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Trash Talks

By spurring change, Tom Kemper made himself a nice chunk of it.

This story appears in the July 2008 issue of Entrepreneur. Subscribe »

In 1992, Tom Kemper, then a microfilm equipment salesman, was fed up with recyclable material filling up landfills. So he created his own public event in by purchasing 350 50-gallon garbage bags and filling them with recyclables.

He tried to drop the bags off at recycling centers, but none wanted them. He soon learned that there wasn't enough demand by manufacturers for recycled materials to make it cost-effective for centers to collect them.

A year later, Kemper launched Dallas-based Dolphin Blue, an office supply retailer that sells only environmentally responsible products. All his products and packaging contain a minimum of 20 percent recycled material, and he prints using only soy- and vegetable-based inks.

The company grew slowly. For the first 12 years, Kemper struggled, plowing all the money he made back into the business to keep it growing. "The smartest thing I did was court government contracts," says Kemper. Early on, he heard about Saving of America's Resources, a U.S. Postal Service recycling program, and called the person in charge. After gaining USPS as a client, he spoke to 30 federal agencies and even secured the Social Security Administration as a client.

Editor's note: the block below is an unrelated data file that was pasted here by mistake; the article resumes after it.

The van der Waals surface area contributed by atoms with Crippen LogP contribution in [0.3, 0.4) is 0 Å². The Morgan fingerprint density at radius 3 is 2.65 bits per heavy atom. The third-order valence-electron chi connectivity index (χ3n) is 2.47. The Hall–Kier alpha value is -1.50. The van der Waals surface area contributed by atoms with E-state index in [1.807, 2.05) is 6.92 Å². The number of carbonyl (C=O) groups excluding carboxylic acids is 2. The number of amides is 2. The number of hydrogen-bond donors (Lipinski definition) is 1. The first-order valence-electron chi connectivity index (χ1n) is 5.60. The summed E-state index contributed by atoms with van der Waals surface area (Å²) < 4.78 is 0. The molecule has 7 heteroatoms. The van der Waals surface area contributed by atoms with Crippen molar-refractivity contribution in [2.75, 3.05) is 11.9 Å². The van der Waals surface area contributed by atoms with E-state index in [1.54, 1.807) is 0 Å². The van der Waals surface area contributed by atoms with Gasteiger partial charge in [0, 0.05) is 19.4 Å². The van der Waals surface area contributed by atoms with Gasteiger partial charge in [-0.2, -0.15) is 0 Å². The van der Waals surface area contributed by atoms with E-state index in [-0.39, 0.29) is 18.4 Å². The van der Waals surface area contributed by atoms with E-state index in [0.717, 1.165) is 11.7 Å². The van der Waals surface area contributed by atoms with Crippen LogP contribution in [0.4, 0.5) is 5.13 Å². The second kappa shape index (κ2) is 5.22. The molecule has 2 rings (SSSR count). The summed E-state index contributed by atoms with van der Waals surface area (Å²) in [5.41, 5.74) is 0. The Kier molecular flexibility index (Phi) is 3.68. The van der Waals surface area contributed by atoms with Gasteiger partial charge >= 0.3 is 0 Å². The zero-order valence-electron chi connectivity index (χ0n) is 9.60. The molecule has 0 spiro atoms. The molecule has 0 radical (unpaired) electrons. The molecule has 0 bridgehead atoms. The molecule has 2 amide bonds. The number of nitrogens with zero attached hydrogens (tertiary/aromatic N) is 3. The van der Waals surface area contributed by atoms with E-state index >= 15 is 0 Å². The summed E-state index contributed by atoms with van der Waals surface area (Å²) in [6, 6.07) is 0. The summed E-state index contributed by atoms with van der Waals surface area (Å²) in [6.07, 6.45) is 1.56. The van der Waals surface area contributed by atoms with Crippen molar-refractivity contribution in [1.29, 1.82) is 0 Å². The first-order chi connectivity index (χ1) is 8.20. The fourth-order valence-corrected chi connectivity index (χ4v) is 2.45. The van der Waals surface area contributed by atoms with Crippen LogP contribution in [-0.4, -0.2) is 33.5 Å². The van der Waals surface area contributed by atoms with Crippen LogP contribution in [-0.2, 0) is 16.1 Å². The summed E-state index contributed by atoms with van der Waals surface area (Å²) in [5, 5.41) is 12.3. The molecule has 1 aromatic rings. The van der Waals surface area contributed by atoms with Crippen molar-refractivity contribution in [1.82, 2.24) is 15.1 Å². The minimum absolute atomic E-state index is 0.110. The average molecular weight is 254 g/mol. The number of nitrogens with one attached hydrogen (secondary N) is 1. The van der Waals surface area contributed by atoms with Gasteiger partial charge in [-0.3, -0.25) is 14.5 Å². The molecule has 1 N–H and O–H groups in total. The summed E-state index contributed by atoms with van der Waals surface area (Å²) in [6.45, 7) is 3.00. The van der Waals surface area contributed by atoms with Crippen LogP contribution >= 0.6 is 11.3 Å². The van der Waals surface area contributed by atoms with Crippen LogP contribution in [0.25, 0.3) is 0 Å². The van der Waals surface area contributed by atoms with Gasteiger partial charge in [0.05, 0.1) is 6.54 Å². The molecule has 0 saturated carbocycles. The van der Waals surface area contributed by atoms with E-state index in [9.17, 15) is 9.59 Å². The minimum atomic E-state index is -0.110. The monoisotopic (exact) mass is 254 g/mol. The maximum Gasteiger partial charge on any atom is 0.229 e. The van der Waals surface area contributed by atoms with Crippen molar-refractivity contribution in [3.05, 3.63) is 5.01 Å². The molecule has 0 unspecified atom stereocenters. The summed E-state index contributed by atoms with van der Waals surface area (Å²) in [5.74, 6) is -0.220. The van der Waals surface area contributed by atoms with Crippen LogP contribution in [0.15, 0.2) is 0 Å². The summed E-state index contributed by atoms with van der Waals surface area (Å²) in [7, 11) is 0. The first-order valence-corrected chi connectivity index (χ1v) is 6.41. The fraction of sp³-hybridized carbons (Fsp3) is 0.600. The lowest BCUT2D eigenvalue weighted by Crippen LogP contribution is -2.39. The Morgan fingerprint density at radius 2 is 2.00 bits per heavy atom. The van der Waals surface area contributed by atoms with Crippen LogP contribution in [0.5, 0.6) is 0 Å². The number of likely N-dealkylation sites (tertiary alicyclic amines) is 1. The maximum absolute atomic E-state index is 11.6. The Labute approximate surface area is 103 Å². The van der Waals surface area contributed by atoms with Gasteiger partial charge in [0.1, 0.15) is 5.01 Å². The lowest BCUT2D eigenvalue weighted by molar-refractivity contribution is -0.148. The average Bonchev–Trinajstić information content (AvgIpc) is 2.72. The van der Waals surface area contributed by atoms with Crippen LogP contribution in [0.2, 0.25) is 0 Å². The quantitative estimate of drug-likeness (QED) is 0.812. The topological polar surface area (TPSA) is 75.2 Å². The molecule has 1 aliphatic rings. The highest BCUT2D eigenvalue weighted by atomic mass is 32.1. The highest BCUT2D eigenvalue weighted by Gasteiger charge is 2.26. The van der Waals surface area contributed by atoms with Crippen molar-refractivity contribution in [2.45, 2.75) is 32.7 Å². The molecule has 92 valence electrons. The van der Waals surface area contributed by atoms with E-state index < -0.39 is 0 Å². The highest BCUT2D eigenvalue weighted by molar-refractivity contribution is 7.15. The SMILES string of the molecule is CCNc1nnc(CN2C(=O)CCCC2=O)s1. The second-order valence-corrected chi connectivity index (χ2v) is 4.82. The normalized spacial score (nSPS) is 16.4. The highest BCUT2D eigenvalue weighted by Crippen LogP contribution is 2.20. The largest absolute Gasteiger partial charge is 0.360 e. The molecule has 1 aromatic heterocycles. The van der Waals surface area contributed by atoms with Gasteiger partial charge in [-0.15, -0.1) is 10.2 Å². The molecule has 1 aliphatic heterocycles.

In the past five years, business has picked up, growing an average of 20 percent each year. "It's amazing how many calls we get now," says Kemper. "Real estate companies, legal offices, veterinary clinics, even a personal injury law clinic is interested in our products."

Kemper has enjoyed the surge in business due to increased public awareness of environmental issues but says there's a downside, too: "There's a lot of greenwashing going on right now," he says. "Companies are making unsubstantiated claims that they are green."

While his products are priced slightly higher than those that aren't made of recyclable materials, Kemper says that comparing the price of one envelope to another is misleading. "The truth is, we're all paying the price for products that are polluting the air and using energy and causing health problems."

Besides selling eco-friendly products, Kemper has made giving back part of his company's mission. Dolphin Blue, which projects sales of more than $2 million this year, donates a portion of its profits to various community, nonprofit and environmental education organizations.

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